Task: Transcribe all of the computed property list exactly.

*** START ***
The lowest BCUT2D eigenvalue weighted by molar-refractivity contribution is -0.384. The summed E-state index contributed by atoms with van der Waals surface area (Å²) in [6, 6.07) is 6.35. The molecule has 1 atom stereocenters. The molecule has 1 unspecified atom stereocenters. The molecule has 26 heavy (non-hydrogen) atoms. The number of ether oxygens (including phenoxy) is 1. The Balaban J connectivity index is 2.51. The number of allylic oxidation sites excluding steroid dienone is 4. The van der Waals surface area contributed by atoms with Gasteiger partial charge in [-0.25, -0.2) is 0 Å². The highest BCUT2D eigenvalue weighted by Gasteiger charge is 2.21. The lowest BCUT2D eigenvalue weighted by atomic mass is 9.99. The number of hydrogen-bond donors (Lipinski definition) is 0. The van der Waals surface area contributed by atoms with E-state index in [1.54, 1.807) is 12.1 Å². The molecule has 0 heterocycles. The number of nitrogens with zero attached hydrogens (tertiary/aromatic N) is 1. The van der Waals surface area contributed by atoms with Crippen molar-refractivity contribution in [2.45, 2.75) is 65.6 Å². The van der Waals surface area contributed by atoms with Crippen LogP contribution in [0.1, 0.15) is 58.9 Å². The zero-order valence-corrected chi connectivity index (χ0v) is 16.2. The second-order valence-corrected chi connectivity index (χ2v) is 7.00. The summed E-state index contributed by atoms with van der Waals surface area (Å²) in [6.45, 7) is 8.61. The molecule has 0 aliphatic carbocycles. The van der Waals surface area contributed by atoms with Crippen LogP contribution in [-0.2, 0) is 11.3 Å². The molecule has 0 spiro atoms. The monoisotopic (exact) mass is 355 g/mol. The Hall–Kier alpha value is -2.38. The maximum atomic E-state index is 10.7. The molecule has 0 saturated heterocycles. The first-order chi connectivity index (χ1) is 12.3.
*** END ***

The lowest BCUT2D eigenvalue weighted by molar-refractivity contribution is -0.384. The summed E-state index contributed by atoms with van der Waals surface area (Å²) in [6, 6.07) is 6.35. The molecule has 1 atom stereocenters. The molecule has 1 unspecified atom stereocenters. The molecule has 26 heavy (non-hydrogen) atoms. The number of ether oxygens (including phenoxy) is 1. The Balaban J connectivity index is 2.51. The number of allylic oxidation sites excluding steroid dienone is 4. The van der Waals surface area contributed by atoms with Gasteiger partial charge in [-0.25, -0.2) is 0 Å². The highest BCUT2D eigenvalue weighted by Gasteiger charge is 2.21. The lowest BCUT2D eigenvalue weighted by atomic mass is 9.99. The number of hydrogen-bond donors (Lipinski definition) is 0. The van der Waals surface area contributed by atoms with E-state index in [1.54, 1.807) is 12.1 Å². The molecule has 0 heterocycles. The number of nitrogens with zero attached hydrogens (tertiary/aromatic N) is 1. The van der Waals surface area contributed by atoms with Crippen molar-refractivity contribution in [2.45, 2.75) is 65.6 Å². The van der Waals surface area contributed by atoms with Crippen LogP contribution in [0.1, 0.15) is 58.9 Å². The zero-order valence-corrected chi connectivity index (χ0v) is 16.2. The second-order valence-corrected chi connectivity index (χ2v) is 7.00. The summed E-state index contributed by atoms with van der Waals surface area (Å²) in [6.45, 7) is 8.61. The molecule has 0 aliphatic carbocycles. The van der Waals surface area contributed by atoms with Crippen LogP contribution in [-0.2, 0) is 11.3 Å². The molecule has 0 spiro atoms. The monoisotopic (exact) mass is 355 g/mol. The Hall–Kier alpha value is -2.38. The maximum atomic E-state index is 10.7. The molecule has 0 saturated heterocycles. The first-order chi connectivity index (χ1) is 12.3.